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Human resources employment opportunities include doing the work of a human resources generalist, who manages all aspects of a company's human resources department, specialized human resources jobs, as well as working as a human resources assistant. Depending on the size of the organization or company, human resources employment opportunities and tasks can vary between basic management of benefits and hiring to extremely specialized roles within the department. In some cases, administrative staff is needed to assist human resources professionals by taking care of day-to-day filing and record keeping. The qualifications for working in human resources also varies widely, with some individuals obtaining advanced degrees in human resources in addition to various professional certifications.
The composition of a human resources department depends on a company's size, resources, and culture. In some cases, businesses will rely on outside recruiters to investigate and hire new employees, leaving most human resources tasks to individual supervisors or even the company owner. Other companies, however, may rely on their human resources department to take a significant role in managing employee hiring, performance, and concerns. The size of the human resources department will typically vary by the size of the company, and in some cases the bulk of human resources work will be completed by one person, or one person and an assistant, within small- to medium-sized companies. Larger companies, however, may boast very large human resources departments.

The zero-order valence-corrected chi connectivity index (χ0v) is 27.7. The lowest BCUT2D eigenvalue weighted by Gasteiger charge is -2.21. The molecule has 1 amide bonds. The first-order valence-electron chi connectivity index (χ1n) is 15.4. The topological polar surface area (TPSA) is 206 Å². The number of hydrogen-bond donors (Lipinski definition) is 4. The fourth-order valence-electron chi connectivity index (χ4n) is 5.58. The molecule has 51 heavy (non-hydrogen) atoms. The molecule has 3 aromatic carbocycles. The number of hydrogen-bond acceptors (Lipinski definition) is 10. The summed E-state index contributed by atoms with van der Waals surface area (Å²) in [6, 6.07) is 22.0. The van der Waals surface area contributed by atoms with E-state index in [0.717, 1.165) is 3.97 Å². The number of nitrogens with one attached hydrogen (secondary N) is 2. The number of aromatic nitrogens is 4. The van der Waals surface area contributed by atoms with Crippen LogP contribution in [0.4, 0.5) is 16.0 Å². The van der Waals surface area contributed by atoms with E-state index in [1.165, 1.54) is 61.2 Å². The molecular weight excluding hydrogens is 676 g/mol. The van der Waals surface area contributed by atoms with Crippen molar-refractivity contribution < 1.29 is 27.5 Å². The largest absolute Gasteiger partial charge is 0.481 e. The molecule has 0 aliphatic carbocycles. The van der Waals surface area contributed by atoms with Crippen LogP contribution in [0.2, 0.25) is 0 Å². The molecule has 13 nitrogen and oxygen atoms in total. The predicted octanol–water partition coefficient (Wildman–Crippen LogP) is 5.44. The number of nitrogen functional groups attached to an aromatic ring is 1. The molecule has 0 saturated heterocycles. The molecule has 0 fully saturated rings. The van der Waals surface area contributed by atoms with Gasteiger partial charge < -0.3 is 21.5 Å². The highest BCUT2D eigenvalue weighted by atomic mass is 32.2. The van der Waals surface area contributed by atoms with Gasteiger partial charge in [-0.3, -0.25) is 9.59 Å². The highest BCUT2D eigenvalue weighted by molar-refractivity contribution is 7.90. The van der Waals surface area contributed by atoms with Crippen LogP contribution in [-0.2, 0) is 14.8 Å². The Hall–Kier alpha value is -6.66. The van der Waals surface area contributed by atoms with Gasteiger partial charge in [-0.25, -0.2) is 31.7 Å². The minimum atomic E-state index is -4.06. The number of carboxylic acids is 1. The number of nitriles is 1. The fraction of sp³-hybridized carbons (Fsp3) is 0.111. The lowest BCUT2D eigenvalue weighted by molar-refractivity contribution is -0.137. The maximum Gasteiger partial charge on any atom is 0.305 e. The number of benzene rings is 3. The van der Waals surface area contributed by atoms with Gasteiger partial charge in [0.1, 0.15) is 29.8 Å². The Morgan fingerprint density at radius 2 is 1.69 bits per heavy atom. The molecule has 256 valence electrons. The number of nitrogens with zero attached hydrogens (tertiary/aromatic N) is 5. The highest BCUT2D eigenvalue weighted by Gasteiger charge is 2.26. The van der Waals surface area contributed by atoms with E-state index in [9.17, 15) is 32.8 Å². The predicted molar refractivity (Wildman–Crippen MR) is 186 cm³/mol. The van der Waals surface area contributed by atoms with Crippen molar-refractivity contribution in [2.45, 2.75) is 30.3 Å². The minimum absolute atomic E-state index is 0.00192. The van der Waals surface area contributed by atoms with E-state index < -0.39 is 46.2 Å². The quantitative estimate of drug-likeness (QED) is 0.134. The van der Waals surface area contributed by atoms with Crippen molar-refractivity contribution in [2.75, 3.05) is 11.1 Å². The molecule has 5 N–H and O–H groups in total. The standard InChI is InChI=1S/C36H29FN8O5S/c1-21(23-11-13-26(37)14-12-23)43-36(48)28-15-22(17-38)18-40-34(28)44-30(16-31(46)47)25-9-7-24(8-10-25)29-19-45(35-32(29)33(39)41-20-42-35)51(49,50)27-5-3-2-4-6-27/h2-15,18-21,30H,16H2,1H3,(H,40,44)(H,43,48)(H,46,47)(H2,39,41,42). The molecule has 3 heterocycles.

A human resources manager, or director, is typically someone who has a great deal of experience in human resources and who may have an advanced degree or professional certification in human resources. The director may delegate some of his responsibilities to other employees, such as interviewing candidates for jobs or counseling employees about job benefits. In some cases, however, the director may be more intimately involved with the hiring of high-level executives and may also the involved with employee termination. In some jurisdictions, terminating employment is a complicated legal issue which may require the skills and knowledge of someone at a high level of human resources employment.
Other types of human resources employment include specialized jobs such as managing benefits, running background checks on potential employees or performing investigations to profitable employee wrongdoing. Other roles may also include that of training manager, as many human resources departments are responsible for establishing company training policies and standards. Some individuals assume these jobs after completing a bachelor's degree in business or human resources or may move into them if they've been working as a human resources administrative assistant for several years.
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